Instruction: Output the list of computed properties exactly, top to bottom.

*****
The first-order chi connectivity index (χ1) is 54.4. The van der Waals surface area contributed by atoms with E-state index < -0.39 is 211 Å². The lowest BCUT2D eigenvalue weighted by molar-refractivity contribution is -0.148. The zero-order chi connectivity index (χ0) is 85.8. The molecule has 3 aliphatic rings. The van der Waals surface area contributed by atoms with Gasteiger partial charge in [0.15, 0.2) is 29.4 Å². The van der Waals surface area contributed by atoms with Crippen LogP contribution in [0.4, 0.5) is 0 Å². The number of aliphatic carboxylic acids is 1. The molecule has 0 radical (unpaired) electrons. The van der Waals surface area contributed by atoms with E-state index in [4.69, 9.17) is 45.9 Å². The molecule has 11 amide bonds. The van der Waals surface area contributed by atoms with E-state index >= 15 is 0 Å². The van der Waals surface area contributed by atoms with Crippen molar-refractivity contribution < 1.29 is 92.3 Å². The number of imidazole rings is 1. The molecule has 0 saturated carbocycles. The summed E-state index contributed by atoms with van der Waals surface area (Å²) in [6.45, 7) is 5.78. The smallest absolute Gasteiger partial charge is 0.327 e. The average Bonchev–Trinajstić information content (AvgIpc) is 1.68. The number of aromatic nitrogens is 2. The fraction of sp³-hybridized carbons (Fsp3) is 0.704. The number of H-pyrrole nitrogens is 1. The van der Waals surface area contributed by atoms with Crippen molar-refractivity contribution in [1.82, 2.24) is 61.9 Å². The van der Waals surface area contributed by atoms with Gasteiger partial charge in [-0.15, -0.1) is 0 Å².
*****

The first-order chi connectivity index (χ1) is 54.4. The van der Waals surface area contributed by atoms with E-state index < -0.39 is 211 Å². The lowest BCUT2D eigenvalue weighted by molar-refractivity contribution is -0.148. The zero-order chi connectivity index (χ0) is 85.8. The molecule has 3 aliphatic rings. The van der Waals surface area contributed by atoms with Gasteiger partial charge in [0.15, 0.2) is 29.4 Å². The van der Waals surface area contributed by atoms with Crippen LogP contribution in [0.4, 0.5) is 0 Å². The number of aliphatic carboxylic acids is 1. The molecule has 0 radical (unpaired) electrons. The van der Waals surface area contributed by atoms with E-state index in [4.69, 9.17) is 45.9 Å². The molecule has 11 amide bonds. The van der Waals surface area contributed by atoms with E-state index >= 15 is 0 Å². The van der Waals surface area contributed by atoms with Crippen molar-refractivity contribution < 1.29 is 92.3 Å². The number of imidazole rings is 1. The molecule has 0 saturated carbocycles. The summed E-state index contributed by atoms with van der Waals surface area (Å²) in [6.45, 7) is 5.78. The smallest absolute Gasteiger partial charge is 0.327 e. The average Bonchev–Trinajstić information content (AvgIpc) is 1.68. The number of aromatic nitrogens is 2. The fraction of sp³-hybridized carbons (Fsp3) is 0.704. The number of H-pyrrole nitrogens is 1. The van der Waals surface area contributed by atoms with Crippen molar-refractivity contribution in [1.82, 2.24) is 61.9 Å². The van der Waals surface area contributed by atoms with Gasteiger partial charge in [-0.15, -0.1) is 0 Å².